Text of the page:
Taylor Testimony Nailed the Door Shut on GOP Claims of Trump’s Noninvolvement

Taylor Testimony Nailed the Door Shut on GOP Claims of Trump’s Noninvolvement

If I were to distill the events of Wednesday’s impeachment hearing before the House Intelligence Committee down to one tumbler of 180-proof moonshine, it would be the tiny moment of silence that cloaked the room after Deputy Assistant Secretary for European and Eurasian Affairs George Kent answered a late throwaway question about corruption in Ukraine.

When asked if he or his colleagues ever got pushback from some of the more nefarious actors in Ukraine, Kent — Wednesday’s co-star witness alongside top U.S. envoy to Ukraine William Taylor — replied with a verbal shrug: “You can’t promote principled anti-corruption action without pissing off corrupt people.”

… and for one brief second, you could have heard a pin drop. Everyone present knew Kent wasn’t just talking about Ukraine, but about every shouting Trump defender in the room, along with Trump himself. It was an eloquent one-sentence assessment of politics in the United States today, delivered with a deadpan world-weariness that spoke volumes about Kent’s opinion of the Republican fools he was required to suffer all that long day.

Kent did a masterfully understated job of dismantling the variously convoluted GOP conspiracy theories thrown his way by the likes of Devin Nunes and Jim Jordan, but it was Ambassador Taylor who owned the day. Taylor, his baritone presence a cross between Walter Cronkite and an Ent, oozed “credible witness” from every pore as he meticulously laid out the myriad ways Trump’s self-serving Ukraine mendacities are battery acid in the veins of U.S. diplomacy and the rule of law.

In an exquisitely detailed point-by-point explanation, Taylor worked his way through every facet of the Ukraine scandal that has engulfed the Trump administration. His tone remained steady throughout, and he batted down numerous attempts by both Democrats and Republicans to get him to wade into the political sewer of the affair. “I am a fact witness,” was the refrain, deployed whenever a questioner dangled such bait.

Taylor arrived with a surprise up his sleeve. He recounted a phone conversation his aide heard between Trump and embattled European Union Ambassador Gordon Sondland one day after the now-infamous July 25 call between Trump and Ukraine President Volodymir Zelensky. During that conversation, Trump pressed Sondland for details on “the investigations” into presidential candidate Joe Biden’s son, Hunter. This revelation, which Taylor had not known about when initially deposed, nailed the door shut on Republican claims that Trump was not involved in the dirt-digging demands put to Ukraine which got the impeachment ball rolling in the first place.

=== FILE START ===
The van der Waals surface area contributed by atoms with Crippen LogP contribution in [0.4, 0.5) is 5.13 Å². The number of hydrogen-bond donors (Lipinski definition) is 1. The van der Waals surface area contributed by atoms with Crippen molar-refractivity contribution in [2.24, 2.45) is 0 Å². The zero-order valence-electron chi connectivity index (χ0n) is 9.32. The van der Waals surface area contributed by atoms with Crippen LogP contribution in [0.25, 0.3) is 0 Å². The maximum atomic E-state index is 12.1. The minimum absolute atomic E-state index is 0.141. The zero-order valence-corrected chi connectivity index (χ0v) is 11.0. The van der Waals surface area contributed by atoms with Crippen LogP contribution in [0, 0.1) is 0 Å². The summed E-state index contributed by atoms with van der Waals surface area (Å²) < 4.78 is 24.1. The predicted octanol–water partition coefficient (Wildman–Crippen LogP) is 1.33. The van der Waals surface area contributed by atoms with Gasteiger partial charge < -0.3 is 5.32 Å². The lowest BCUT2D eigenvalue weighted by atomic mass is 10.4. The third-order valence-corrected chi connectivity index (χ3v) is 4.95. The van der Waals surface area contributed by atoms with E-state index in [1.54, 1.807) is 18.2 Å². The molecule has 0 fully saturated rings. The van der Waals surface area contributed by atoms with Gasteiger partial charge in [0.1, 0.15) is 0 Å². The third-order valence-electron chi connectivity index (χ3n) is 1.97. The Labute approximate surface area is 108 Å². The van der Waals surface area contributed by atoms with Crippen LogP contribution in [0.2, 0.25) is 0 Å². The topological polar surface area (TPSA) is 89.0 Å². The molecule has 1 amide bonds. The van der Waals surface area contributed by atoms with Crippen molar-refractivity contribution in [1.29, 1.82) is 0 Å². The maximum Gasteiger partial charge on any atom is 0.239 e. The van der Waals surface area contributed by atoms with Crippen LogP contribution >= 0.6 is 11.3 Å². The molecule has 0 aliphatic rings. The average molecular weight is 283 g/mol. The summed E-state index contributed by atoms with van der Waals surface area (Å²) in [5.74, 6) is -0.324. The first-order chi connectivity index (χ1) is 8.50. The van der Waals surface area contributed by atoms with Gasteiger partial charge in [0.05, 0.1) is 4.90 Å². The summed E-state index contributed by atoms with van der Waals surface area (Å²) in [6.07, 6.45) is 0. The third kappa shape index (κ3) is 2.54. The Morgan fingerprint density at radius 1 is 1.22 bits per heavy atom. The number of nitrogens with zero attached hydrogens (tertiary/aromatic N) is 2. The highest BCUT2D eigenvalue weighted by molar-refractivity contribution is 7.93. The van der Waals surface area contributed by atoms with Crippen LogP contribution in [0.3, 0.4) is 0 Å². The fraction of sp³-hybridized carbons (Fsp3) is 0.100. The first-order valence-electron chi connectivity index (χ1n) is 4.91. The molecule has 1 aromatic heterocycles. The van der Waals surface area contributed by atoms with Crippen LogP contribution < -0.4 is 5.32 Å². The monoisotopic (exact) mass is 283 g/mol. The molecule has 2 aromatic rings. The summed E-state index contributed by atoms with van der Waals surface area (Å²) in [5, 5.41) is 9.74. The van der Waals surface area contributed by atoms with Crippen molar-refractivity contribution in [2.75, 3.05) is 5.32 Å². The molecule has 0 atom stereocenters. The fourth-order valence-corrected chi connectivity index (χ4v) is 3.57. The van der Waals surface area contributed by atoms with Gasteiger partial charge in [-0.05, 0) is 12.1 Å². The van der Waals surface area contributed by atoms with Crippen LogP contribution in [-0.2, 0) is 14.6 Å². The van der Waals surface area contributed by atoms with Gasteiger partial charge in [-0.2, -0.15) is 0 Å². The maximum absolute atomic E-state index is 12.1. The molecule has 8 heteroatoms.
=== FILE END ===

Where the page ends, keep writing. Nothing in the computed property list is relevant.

Yet, it was Taylor’s overall demeanor that spoke loudest on Wednesday. His outrage over the offenses he was recounting came out of his eyes like high beams, giving even his most terse responses gravity. This was evident in an exchange between Taylor and Daniel Goldman, the superlative prosecutor tapped to ask the lion’s share of the Democrats’ questions:

Goldman: Ambassador Taylor, in your decades of military service and diplomatic service representing the United States around the world, have you ever seen another example of foreign aid conditioned on the personal or political interests of the president of the United States?

Ambassador Taylor: No, Mr. Goldman, I have not.

Standing in vivid contrast to Taylor and Kent were their Republican inquisitors, whose collective performance was a thoroughgoing disgrace to the very concept of representative government. Devin Nunes blurted out at least nine bald-faced lies during his opening statement alone, and Jim Jordan — a ballyhooed last-minute addition to the Intelligence Committee — attempted and utterly failed to achieve depth by dint of volume. Chairman Adam Schiff effectively rode herd over serial GOP attempts to throw sand in the gears of the hearing, though his eyes grew wider and wider as the day went on.

Wending their way through every leaf in their well-worn tome of farfetched Breitbart balderdash, Republican after Republican threw everything they could against the wall, praying something would stick. From Hunter Biden to Crowdstrike to Alexandra Chalupa to Barack Obama to the whistleblower and back again, each attempt withered before Taylor and Kent’s bemused ignorance of the GOP’s galaxy of Ukraine conspiracies.

Wednesday was a bad day for Trump and his people, and they know it; the clearest indication of this came when Fox News cut to commercial after Taylor and Kent’s opening statements, before Schiff even asked his first question. Taylor and Kent were only the opening course of this feast, however. On Friday, former Ukraine Ambassador Marie Yovanovitch will step up to discuss her impressions of getting railroaded by Rudy Giuliani and threatened by Donald Trump.

“The crooks and the grifters with their hands on the country’s throat did not scare Marie Yovanovitch,” wrote Esquire blogger Charles P. Pierce after the former ambassador testified earlier this month during her closed-door deposition. “She saw through the bluster and the fog and the empty threat gestures that are nothing more than another count on the eventual indictments and articles of impeachment. She shone a light through it all, and she showed the way as well.”

Now she gets to testify in public. I strongly suspect Yovanovitch’s appearance on Friday will further augment what is already my favorite part of this portion of the process: Watching strutting half-bright peacocks like Nunes and Jordan walk headlong into the buzz saw of the superior public servants seated at the witness table.

The only good news for Trump on Wednesday? The sun went down. The bad news? It’s coming right back up.